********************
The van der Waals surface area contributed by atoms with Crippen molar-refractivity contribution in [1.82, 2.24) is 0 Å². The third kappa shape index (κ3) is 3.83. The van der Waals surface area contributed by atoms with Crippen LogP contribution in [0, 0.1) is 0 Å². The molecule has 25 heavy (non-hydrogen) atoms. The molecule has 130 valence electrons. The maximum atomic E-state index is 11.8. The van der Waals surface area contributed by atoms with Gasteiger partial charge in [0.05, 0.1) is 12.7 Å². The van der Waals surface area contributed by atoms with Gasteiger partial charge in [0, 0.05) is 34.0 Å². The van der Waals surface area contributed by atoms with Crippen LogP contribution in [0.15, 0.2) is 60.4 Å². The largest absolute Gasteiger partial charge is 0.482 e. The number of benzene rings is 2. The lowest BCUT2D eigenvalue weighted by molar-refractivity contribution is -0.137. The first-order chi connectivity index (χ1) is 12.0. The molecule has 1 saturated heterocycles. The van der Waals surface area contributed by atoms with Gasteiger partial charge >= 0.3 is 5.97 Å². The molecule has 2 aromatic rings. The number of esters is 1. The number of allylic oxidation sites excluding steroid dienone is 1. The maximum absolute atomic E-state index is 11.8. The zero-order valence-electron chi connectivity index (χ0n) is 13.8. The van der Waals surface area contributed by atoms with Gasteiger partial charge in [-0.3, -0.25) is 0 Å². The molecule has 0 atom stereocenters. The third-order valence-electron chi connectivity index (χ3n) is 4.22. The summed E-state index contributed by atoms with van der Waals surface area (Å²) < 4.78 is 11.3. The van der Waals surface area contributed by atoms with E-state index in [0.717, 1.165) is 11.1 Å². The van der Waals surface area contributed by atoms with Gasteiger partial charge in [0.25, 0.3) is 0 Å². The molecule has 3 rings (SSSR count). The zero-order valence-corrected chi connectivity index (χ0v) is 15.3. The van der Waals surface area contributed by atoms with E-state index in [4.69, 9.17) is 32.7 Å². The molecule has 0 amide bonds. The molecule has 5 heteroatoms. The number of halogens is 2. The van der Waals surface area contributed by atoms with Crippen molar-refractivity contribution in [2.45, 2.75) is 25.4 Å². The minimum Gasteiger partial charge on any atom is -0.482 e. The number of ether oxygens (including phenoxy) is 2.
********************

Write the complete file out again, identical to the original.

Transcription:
The van der Waals surface area contributed by atoms with Crippen molar-refractivity contribution in [1.82, 2.24) is 0 Å². The third kappa shape index (κ3) is 3.83. The van der Waals surface area contributed by atoms with Crippen LogP contribution in [0, 0.1) is 0 Å². The molecule has 25 heavy (non-hydrogen) atoms. The molecule has 130 valence electrons. The maximum atomic E-state index is 11.8. The van der Waals surface area contributed by atoms with Gasteiger partial charge in [0.05, 0.1) is 12.7 Å². The van der Waals surface area contributed by atoms with Gasteiger partial charge in [0, 0.05) is 34.0 Å². The van der Waals surface area contributed by atoms with Crippen LogP contribution in [0.15, 0.2) is 60.4 Å². The largest absolute Gasteiger partial charge is 0.482 e. The number of benzene rings is 2. The lowest BCUT2D eigenvalue weighted by molar-refractivity contribution is -0.137. The first-order chi connectivity index (χ1) is 12.0. The molecule has 1 saturated heterocycles. The van der Waals surface area contributed by atoms with Gasteiger partial charge >= 0.3 is 5.97 Å². The molecule has 2 aromatic rings. The number of esters is 1. The number of allylic oxidation sites excluding steroid dienone is 1. The maximum absolute atomic E-state index is 11.8. The zero-order valence-electron chi connectivity index (χ0n) is 13.8. The van der Waals surface area contributed by atoms with Gasteiger partial charge in [-0.3, -0.25) is 0 Å². The molecule has 0 atom stereocenters. The third-order valence-electron chi connectivity index (χ3n) is 4.22. The summed E-state index contributed by atoms with van der Waals surface area (Å²) < 4.78 is 11.3. The van der Waals surface area contributed by atoms with E-state index in [0.717, 1.165) is 11.1 Å². The van der Waals surface area contributed by atoms with Gasteiger partial charge in [0.25, 0.3) is 0 Å². The molecule has 3 rings (SSSR count). The zero-order valence-corrected chi connectivity index (χ0v) is 15.3. The van der Waals surface area contributed by atoms with E-state index in [4.69, 9.17) is 32.7 Å². The molecule has 0 amide bonds. The molecule has 5 heteroatoms. The number of halogens is 2. The van der Waals surface area contributed by atoms with Crippen molar-refractivity contribution in [2.45, 2.75) is 25.4 Å². The minimum Gasteiger partial charge on any atom is -0.482 e. The number of ether oxygens (including phenoxy) is 2.